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A brief event. Why is it that these tiny fragments of memory seem to remain with us for so long and yet a major event, prolonged and drawn out soon fades? The choice of poem for this blog is based on events that took place in my early teen years. At that time my late brother owned a small fishing trawler. Every summer and half term holiday from school would be spent fishing with him. Three and four day trips to the seas off of Ireland or sometimes further afield. It was a wonderful time and...

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The nature of thought

25 March 2014

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It was the darkest period of my life. Without knowing it I was in the midst of a nervous breakdown. 1996 was an awful year and things just seemed to be going from bad to worse. Well that was how it felt to me. Thankfully I had a good GP. At one appointment he looked through the endless list of medication. “You know Richard this is no good. All these pills are getting you and me nowhere. You need to do this without all this medication. The best way to heal your mind is to get out of the...

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Words of war

18 March 2014

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Everywhere you turn at the moment we have some form of world war one story. The BBC have fallen in love with this part of history, dramas, documentaries. One thing that struck me about all this coverage was the language used at the time of the great war and how it has changed. “War wounded” was a common way of describing the poor souls returning from the western front minus arms and legs. Today those who have returned from Afghanistan with injuries have “Long term...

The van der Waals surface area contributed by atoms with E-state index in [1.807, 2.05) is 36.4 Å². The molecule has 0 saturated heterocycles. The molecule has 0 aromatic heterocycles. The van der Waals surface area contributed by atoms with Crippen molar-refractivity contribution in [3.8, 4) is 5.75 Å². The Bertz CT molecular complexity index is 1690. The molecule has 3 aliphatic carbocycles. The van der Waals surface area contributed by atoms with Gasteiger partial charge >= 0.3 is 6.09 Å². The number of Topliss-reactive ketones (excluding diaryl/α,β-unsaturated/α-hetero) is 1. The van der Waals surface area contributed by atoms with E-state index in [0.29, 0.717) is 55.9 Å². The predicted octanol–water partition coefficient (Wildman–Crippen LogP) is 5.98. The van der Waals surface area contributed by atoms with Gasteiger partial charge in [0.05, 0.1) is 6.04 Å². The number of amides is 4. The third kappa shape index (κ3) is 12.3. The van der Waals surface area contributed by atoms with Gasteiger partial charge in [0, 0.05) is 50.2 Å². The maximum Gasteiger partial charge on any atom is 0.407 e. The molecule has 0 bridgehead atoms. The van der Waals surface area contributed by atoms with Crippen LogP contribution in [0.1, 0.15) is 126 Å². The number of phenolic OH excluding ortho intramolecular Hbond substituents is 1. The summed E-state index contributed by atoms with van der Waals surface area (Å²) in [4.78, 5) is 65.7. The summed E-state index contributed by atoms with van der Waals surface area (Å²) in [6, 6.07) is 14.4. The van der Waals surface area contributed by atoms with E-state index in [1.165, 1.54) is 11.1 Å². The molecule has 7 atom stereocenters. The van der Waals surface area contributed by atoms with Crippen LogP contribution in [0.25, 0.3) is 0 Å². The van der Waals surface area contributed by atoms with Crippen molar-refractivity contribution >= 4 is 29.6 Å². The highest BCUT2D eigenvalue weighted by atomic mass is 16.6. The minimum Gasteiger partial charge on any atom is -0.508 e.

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The Unseen

7 March 2014

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In my previous poetry blog A Natural End To Things I asked is it better to lose someone from your life knowing they are still living, out there but no longer part of your life? Or would it be easier to except if they were dead? The Unseen - deals with the second part of the question, the dead. A good friend of mine lost his mother at the same time as I was losing a son. Theirs was a distant relationship made closer by her long term illness and his need to care for her.  Yet even with love...

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A Natural End to Things

28 February 2014

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The Winter storms. TV radio, all media telling the awful tales of the storms. One word that seemed to be on every ones lips was , loss. The loss of property, the loss to industry and of course the awful loss of life. It came at a moment in my life when I was losing some one. I thought long about loss and asked myself this question. Is it better to lose some one from your life knowing they are still living, out there but no longer part of your life? Or would it be easier to except if they were...

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Looking at Limbo

17 February 2014

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I love a good TV documentary. A winters evening in the company of someone that knows their subject inside out. I watched a really good one on the BBC not to long ago on the subject of steam engines and the role they had once played in our society. It was remarkable to see these huge old machines, spitting and spluttering out steam. The noise, the sheer size and power. I found myself a few days later putting together the poem, 'A Journey from Limbo Station'. It was one of those rare...